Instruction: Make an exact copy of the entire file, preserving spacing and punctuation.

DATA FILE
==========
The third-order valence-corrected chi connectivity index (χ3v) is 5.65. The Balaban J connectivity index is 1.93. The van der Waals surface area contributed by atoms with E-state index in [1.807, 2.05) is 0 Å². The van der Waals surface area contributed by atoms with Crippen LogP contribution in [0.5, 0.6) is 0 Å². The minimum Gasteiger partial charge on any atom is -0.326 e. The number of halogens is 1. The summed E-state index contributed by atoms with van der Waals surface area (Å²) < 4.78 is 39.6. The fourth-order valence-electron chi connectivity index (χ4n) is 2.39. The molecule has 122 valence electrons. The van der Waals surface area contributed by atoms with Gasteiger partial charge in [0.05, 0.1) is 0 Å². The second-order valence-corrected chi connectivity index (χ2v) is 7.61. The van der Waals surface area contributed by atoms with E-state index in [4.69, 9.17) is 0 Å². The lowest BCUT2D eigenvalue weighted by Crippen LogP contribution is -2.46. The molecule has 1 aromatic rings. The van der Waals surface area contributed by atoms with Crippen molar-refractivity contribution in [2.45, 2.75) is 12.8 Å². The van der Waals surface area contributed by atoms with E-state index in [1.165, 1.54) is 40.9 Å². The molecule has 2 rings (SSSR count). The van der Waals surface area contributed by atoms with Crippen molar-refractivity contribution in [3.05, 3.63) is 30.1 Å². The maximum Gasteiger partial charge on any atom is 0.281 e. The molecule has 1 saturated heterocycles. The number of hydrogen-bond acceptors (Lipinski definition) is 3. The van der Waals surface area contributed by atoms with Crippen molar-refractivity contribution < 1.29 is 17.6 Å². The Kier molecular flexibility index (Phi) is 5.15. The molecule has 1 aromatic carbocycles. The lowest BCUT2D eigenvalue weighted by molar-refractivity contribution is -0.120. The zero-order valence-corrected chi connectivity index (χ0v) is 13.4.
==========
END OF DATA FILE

The third-order valence-corrected chi connectivity index (χ3v) is 5.65. The Balaban J connectivity index is 1.93. The van der Waals surface area contributed by atoms with E-state index in [1.807, 2.05) is 0 Å². The van der Waals surface area contributed by atoms with Crippen LogP contribution in [0.5, 0.6) is 0 Å². The minimum Gasteiger partial charge on any atom is -0.326 e. The number of halogens is 1. The summed E-state index contributed by atoms with van der Waals surface area (Å²) < 4.78 is 39.6. The fourth-order valence-electron chi connectivity index (χ4n) is 2.39. The molecule has 122 valence electrons. The van der Waals surface area contributed by atoms with Gasteiger partial charge in [0.05, 0.1) is 0 Å². The second-order valence-corrected chi connectivity index (χ2v) is 7.61. The van der Waals surface area contributed by atoms with E-state index in [4.69, 9.17) is 0 Å². The lowest BCUT2D eigenvalue weighted by Crippen LogP contribution is -2.46. The molecule has 1 aromatic rings. The van der Waals surface area contributed by atoms with Crippen molar-refractivity contribution in [2.45, 2.75) is 12.8 Å². The van der Waals surface area contributed by atoms with E-state index in [1.165, 1.54) is 40.9 Å². The molecule has 2 rings (SSSR count). The van der Waals surface area contributed by atoms with Crippen molar-refractivity contribution in [3.05, 3.63) is 30.1 Å². The maximum Gasteiger partial charge on any atom is 0.281 e. The molecule has 1 saturated heterocycles. The number of hydrogen-bond acceptors (Lipinski definition) is 3. The van der Waals surface area contributed by atoms with Crippen molar-refractivity contribution < 1.29 is 17.6 Å². The Kier molecular flexibility index (Phi) is 5.15. The molecule has 1 aromatic carbocycles. The lowest BCUT2D eigenvalue weighted by molar-refractivity contribution is -0.120. The zero-order valence-corrected chi connectivity index (χ0v) is 13.4.